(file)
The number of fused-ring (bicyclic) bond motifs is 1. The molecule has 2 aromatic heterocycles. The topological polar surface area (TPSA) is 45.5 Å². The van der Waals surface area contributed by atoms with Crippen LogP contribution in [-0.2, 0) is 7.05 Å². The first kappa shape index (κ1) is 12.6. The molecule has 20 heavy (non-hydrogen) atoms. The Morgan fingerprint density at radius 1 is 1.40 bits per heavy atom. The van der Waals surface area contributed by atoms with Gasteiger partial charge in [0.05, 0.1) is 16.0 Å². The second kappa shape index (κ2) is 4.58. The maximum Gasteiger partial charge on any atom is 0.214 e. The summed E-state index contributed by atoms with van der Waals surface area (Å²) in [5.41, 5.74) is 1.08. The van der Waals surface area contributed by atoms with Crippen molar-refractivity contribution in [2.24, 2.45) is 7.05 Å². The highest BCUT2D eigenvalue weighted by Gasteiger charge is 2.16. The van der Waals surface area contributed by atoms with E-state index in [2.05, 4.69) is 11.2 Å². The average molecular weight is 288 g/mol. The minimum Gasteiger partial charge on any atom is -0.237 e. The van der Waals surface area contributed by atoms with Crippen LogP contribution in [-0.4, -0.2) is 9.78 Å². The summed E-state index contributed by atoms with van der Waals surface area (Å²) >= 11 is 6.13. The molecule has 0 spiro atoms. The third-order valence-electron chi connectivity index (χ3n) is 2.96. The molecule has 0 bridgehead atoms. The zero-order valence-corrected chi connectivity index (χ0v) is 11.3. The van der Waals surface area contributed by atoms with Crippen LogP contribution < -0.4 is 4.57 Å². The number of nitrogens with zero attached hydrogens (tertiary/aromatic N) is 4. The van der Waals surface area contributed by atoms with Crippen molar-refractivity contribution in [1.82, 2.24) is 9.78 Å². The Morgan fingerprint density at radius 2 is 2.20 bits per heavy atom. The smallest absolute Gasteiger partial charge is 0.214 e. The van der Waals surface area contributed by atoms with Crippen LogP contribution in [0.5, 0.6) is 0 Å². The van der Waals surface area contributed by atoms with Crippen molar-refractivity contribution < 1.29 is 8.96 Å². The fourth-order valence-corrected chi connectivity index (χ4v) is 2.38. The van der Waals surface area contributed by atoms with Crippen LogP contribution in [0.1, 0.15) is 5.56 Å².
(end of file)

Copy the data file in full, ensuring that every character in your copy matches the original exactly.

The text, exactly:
The number of fused-ring (bicyclic) bond motifs is 1. The molecule has 2 aromatic heterocycles. The topological polar surface area (TPSA) is 45.5 Å². The van der Waals surface area contributed by atoms with Crippen LogP contribution in [-0.2, 0) is 7.05 Å². The first kappa shape index (κ1) is 12.6. The molecule has 20 heavy (non-hydrogen) atoms. The Morgan fingerprint density at radius 1 is 1.40 bits per heavy atom. The van der Waals surface area contributed by atoms with Gasteiger partial charge in [0.05, 0.1) is 16.0 Å². The second kappa shape index (κ2) is 4.58. The maximum Gasteiger partial charge on any atom is 0.214 e. The summed E-state index contributed by atoms with van der Waals surface area (Å²) in [5.41, 5.74) is 1.08. The van der Waals surface area contributed by atoms with Crippen molar-refractivity contribution in [2.24, 2.45) is 7.05 Å². The highest BCUT2D eigenvalue weighted by Gasteiger charge is 2.16. The van der Waals surface area contributed by atoms with E-state index in [2.05, 4.69) is 11.2 Å². The average molecular weight is 288 g/mol. The minimum Gasteiger partial charge on any atom is -0.237 e. The van der Waals surface area contributed by atoms with Crippen LogP contribution in [-0.4, -0.2) is 9.78 Å². The summed E-state index contributed by atoms with van der Waals surface area (Å²) >= 11 is 6.13. The molecule has 0 spiro atoms. The third-order valence-electron chi connectivity index (χ3n) is 2.96. The molecule has 0 bridgehead atoms. The zero-order valence-corrected chi connectivity index (χ0v) is 11.3. The van der Waals surface area contributed by atoms with Crippen LogP contribution < -0.4 is 4.57 Å². The number of nitrogens with zero attached hydrogens (tertiary/aromatic N) is 4. The van der Waals surface area contributed by atoms with Crippen molar-refractivity contribution in [1.82, 2.24) is 9.78 Å². The Morgan fingerprint density at radius 2 is 2.20 bits per heavy atom. The smallest absolute Gasteiger partial charge is 0.214 e. The van der Waals surface area contributed by atoms with Crippen LogP contribution in [0.5, 0.6) is 0 Å². The van der Waals surface area contributed by atoms with Crippen molar-refractivity contribution < 1.29 is 8.96 Å². The fourth-order valence-corrected chi connectivity index (χ4v) is 2.38. The van der Waals surface area contributed by atoms with Crippen LogP contribution in [0.1, 0.15) is 5.56 Å².